When more recently I wondered about approaching the Hon Tony Ryall, I realised that I might receive a lecture on fundamentalist thinking. He might use the biblical quote, “You who are not for us are against us.” Moreover, if I took my protests elsewhere I would be rapidly caught up with various religion-based aphorisms. You seek to be a prophet in your own country, haven’t you read the bible?
Shooting the Messenger
These musings sent me off on another trial as the green lipped mussel saga developed. I happen to know a lot about these tasty beasties, because work on them was undertaken in the Department of Medicine in Auckland during the time that Derek North and I were HODs.
Once again, it’s the messenger business that interests me. I happen to believe that Susan Wood is a more astute and intelligent anchor girl than Holmes, allowing for gender-bending bias. However, it rankled me that she and the editor of the New Zealand Herald both came out with the all-innocent line – “Why attack me, I’m only the messenger,” to paraphrase things. A spokesperson for the Ministry of Health understood that he was being snowed by Susan Wood but didn’t quite get his counter-attack launched correctly. The Herald seems to have got away with it more or less completely.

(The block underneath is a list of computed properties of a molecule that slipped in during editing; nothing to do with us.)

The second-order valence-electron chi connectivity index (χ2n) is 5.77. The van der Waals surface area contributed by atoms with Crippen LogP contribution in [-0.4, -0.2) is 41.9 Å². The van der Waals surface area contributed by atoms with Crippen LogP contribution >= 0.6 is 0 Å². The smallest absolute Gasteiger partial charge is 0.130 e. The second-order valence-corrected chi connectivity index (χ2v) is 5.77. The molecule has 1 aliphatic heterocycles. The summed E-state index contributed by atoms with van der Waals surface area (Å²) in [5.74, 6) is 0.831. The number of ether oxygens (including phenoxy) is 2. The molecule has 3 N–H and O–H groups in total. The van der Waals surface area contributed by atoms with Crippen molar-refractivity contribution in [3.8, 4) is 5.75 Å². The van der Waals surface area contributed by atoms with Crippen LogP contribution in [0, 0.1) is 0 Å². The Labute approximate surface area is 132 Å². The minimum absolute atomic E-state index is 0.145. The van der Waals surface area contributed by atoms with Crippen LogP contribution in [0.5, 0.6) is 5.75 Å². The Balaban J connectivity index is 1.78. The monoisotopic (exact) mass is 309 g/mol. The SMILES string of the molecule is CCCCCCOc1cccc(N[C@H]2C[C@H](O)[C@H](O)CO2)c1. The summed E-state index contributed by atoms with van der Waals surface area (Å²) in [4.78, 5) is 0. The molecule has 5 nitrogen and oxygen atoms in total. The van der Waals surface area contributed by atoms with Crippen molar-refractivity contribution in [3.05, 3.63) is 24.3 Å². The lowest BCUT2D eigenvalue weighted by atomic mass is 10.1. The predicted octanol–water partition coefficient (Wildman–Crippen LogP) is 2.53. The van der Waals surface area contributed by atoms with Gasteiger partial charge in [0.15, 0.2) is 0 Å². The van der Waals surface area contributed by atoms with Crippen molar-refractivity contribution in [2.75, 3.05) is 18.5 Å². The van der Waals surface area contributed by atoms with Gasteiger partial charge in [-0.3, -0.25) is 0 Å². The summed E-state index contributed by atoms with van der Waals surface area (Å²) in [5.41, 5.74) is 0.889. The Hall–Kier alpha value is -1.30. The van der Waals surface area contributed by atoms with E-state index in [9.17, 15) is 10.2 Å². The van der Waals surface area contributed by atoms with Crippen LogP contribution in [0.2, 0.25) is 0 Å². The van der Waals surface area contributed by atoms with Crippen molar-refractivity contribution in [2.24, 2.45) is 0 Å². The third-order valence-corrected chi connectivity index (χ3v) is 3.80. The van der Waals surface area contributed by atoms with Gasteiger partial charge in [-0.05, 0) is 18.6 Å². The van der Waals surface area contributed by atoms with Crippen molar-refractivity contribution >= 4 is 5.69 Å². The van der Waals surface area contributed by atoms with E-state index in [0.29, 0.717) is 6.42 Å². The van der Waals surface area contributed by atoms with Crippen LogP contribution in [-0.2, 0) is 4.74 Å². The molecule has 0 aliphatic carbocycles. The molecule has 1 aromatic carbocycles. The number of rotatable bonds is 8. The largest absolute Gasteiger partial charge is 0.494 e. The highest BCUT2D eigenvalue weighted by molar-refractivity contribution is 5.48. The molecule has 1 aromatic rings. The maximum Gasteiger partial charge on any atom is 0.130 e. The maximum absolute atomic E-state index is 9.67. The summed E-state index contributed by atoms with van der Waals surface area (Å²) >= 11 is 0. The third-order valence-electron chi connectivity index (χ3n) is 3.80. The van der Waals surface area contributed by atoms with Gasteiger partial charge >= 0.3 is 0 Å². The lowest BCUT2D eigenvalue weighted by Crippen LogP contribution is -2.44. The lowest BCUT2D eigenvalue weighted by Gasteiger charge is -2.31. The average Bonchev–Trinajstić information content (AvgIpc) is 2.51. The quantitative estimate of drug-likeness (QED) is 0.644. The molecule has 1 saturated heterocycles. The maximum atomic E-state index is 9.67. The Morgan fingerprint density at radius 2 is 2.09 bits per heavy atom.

However, there is a huge message within that message. The media are not just the messengers. They are an integral part of the process of the misinformation economy. New Zealand is, for at least half its population, a comfortable consumer society, seemingly happy to buy more than it can afford. The United States is going the same way as evidenced by this month’s trade deficit.
If we analyse that situation further, it becomes pretty obvious that what might be termed scientific truth, in itself certainly not an absolute or a constant quality, is now a debased commodity. The concept of quality of information which members of the Skeptics believe to be an essential prerequisite for intelligent human advancement, is held in contempt by key players in the global economy.
Evidence of Efficacy
It is all very well for the Medical Council of New Zealand to pronounce that there is no difference between orthodox and traditional or nonorthodox therapies, their common attribute being that any claims they make shall be based upon evidence of efficacy.